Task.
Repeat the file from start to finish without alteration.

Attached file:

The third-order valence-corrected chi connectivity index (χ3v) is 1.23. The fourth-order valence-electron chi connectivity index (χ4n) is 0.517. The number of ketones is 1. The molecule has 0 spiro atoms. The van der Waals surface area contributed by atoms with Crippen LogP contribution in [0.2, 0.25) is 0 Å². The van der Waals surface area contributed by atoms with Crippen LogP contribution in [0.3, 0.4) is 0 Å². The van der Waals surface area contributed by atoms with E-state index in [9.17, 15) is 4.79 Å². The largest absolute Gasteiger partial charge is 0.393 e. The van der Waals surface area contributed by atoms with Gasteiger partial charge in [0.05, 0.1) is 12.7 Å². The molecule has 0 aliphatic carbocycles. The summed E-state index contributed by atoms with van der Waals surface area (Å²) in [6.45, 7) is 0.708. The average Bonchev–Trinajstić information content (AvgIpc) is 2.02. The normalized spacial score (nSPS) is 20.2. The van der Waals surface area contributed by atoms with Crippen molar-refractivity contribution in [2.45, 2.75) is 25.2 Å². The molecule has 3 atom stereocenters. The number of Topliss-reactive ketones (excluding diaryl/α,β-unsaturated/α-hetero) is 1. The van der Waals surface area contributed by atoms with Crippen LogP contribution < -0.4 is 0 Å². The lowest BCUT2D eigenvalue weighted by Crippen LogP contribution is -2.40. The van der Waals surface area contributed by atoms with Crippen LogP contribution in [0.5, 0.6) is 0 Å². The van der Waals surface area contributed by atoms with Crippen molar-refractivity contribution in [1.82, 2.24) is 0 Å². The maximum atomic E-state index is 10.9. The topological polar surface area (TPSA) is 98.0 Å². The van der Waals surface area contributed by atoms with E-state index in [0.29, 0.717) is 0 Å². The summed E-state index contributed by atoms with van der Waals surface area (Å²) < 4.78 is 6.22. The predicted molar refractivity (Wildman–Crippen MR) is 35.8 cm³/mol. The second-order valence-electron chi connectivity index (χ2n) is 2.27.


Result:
The third-order valence-corrected chi connectivity index (χ3v) is 1.23. The fourth-order valence-electron chi connectivity index (χ4n) is 0.517. The number of ketones is 1. The molecule has 0 spiro atoms. The van der Waals surface area contributed by atoms with Crippen LogP contribution in [0.2, 0.25) is 0 Å². The van der Waals surface area contributed by atoms with Crippen LogP contribution in [0.3, 0.4) is 0 Å². The van der Waals surface area contributed by atoms with E-state index in [9.17, 15) is 4.79 Å². The largest absolute Gasteiger partial charge is 0.393 e. The van der Waals surface area contributed by atoms with Gasteiger partial charge in [0.05, 0.1) is 12.7 Å². The molecule has 0 aliphatic carbocycles. The summed E-state index contributed by atoms with van der Waals surface area (Å²) in [6.45, 7) is 0.708. The average Bonchev–Trinajstić information content (AvgIpc) is 2.02. The normalized spacial score (nSPS) is 20.2. The van der Waals surface area contributed by atoms with Crippen molar-refractivity contribution in [2.45, 2.75) is 25.2 Å². The molecule has 3 atom stereocenters. The number of Topliss-reactive ketones (excluding diaryl/α,β-unsaturated/α-hetero) is 1. The van der Waals surface area contributed by atoms with Crippen LogP contribution < -0.4 is 0 Å². The lowest BCUT2D eigenvalue weighted by Crippen LogP contribution is -2.40. The van der Waals surface area contributed by atoms with Crippen LogP contribution in [0.5, 0.6) is 0 Å². The van der Waals surface area contributed by atoms with Crippen molar-refractivity contribution in [1.82, 2.24) is 0 Å². The maximum atomic E-state index is 10.9. The topological polar surface area (TPSA) is 98.0 Å². The van der Waals surface area contributed by atoms with E-state index in [0.29, 0.717) is 0 Å². The summed E-state index contributed by atoms with van der Waals surface area (Å²) < 4.78 is 6.22. The predicted molar refractivity (Wildman–Crippen MR) is 35.8 cm³/mol. The second-order valence-electron chi connectivity index (χ2n) is 2.27.